Cheetah Conceived In Circuiting Speed

cheetah-running

Cheetah Conceived In Circuiting Speed

Amber eyes hide: secret
in leaves—then summer unsheathes
in seizures of green. Livid stripes fly;
all spots blur off—spurred on,

he rends; his renderings gush.
He tears through the bars, past
cardiac blush. The trail of lost
spots lines holes in the mind.

The wild won’t rest—his run
can’t arrest—his panics
slash anima across savannah sands.

The span of an axis is the path
of his race; the scope of a globe,
after an appetite no man can hold.

Copyright © by Kevan Copeland

This poem appeared previously on the Very Nice, Very Nice blog under the pseudonym Anthony Zanetti.

Singular Motherhood

eyes2

Singular Motherhood

Housewife, how benign.
That life’s not mine.

I raised them fine,
looked after each one.
Now I want fun, so I spend
what I’ve spun. Lives

Like my son’s, escaping
to college before his policy was claimed.
No more stomach pains for him.
So I turned to his kin,

Insured in the spring.
Her sickness now crippling,
I unfailingly sit,
holding cold nails with manicured lines
in arsenic white.
Her shrivelling cries, I always attend.
Paralysed by the love I inject,
in the hospital bed,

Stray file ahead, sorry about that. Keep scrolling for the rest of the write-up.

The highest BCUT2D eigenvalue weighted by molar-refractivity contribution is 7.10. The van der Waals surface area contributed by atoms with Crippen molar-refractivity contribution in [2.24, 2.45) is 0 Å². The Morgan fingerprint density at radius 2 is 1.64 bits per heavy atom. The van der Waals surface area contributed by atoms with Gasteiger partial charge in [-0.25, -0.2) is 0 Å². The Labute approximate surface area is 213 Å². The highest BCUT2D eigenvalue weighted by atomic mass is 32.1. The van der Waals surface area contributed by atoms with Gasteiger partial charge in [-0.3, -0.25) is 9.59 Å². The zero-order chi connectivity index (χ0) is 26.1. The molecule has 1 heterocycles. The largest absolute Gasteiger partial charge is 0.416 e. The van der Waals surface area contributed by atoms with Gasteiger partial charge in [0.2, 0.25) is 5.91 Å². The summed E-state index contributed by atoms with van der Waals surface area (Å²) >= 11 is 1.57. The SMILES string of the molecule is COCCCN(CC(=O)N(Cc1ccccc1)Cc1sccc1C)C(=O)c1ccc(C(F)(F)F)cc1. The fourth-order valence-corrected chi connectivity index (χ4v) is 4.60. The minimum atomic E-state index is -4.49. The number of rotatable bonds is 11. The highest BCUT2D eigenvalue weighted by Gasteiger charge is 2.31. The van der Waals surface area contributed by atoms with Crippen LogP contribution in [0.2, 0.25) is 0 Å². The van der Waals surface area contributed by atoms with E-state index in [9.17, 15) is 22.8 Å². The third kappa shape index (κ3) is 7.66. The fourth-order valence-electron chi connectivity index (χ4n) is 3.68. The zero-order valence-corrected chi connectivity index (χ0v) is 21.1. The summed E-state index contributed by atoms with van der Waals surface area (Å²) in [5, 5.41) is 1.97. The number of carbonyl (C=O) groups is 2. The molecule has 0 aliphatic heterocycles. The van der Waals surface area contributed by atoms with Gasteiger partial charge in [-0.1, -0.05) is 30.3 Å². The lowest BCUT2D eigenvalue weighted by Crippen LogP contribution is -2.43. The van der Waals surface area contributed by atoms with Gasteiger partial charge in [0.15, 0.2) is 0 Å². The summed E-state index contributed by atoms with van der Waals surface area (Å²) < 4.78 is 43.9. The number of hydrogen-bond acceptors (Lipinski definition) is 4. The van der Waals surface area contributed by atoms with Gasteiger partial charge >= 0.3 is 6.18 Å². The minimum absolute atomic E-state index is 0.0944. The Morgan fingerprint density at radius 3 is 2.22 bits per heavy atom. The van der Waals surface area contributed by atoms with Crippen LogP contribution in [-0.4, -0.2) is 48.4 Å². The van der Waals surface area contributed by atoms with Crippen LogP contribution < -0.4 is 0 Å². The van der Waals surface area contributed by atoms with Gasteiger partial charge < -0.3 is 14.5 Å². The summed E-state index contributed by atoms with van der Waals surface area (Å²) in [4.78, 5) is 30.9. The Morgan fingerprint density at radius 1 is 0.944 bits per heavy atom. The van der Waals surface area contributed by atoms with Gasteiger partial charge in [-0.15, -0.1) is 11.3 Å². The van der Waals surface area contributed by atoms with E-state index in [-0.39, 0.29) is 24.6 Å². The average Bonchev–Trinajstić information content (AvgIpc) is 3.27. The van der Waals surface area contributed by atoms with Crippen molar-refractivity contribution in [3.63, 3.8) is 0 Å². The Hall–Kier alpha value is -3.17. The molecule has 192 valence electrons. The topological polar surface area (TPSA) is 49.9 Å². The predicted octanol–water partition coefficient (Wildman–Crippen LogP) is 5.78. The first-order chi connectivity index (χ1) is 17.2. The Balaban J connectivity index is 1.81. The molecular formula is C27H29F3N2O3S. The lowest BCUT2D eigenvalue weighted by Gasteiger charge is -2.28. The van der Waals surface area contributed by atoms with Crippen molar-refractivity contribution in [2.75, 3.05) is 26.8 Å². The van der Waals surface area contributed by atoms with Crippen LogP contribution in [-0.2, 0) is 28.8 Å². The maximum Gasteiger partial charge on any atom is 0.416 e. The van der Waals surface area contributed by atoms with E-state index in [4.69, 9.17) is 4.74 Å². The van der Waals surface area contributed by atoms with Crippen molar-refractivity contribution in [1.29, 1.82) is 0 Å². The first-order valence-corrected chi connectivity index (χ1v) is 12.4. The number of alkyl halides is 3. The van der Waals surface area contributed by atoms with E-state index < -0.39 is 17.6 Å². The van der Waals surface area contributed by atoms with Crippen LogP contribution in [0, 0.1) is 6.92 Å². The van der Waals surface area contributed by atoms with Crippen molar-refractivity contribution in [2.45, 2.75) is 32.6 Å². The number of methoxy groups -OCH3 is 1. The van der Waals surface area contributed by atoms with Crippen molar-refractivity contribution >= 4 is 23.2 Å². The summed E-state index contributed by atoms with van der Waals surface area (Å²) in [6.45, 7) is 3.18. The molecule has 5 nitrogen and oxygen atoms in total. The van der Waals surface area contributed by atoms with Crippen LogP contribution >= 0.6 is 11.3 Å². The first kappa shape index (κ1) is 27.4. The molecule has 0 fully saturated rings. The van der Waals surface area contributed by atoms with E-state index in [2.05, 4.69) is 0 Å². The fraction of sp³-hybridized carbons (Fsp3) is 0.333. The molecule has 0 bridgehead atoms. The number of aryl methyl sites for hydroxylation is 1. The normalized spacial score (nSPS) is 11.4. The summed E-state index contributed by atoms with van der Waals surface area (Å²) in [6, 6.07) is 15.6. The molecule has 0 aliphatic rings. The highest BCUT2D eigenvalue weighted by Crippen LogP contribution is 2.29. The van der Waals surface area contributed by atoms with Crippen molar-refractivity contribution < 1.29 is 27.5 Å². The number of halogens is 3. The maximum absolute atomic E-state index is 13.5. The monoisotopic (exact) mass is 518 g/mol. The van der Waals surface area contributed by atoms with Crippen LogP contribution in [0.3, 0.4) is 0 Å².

She’s just like her dad. Dead,
I had my way with his heart
through his stomach; both stopped.
Nobody thought
of what he’d been fed. “Hepatitis,” they said.
I got a cheque.

And I spent it on dresses, jewels and etcetera.
Creditors called,
Call my son’s what I said.
Since he’s not dead, he should pay
for my buying.
My logic is fine.

Though my credit is dire.
Bad cheques got me arrested,
and some friend was a snitch
about those needles I’d give
to my daughter. Her father, they wondered.
My son dug him up.
This needs to be done. “Of course,” I agreed.

Autopsy’s next week.
I needed a break, so I drove from our street
and our lives and their ends
and even our state. A new life’s what I’ll raise.

Something’s wrong with my brain.
That’s what I’ll say
to the next one I find.
And that I’m set to inherit, before dying
from some cancer of the mind.
I hope he likes blondes,

Because that’s what I see
in the future of me,
sort of like a twin;
the one I keep in
till she marries again.

Copyright © by Kevan Copeland

This poem appeared previously on the Very Nice, Very Nice blog under the pseudonym Anthony Zanetti.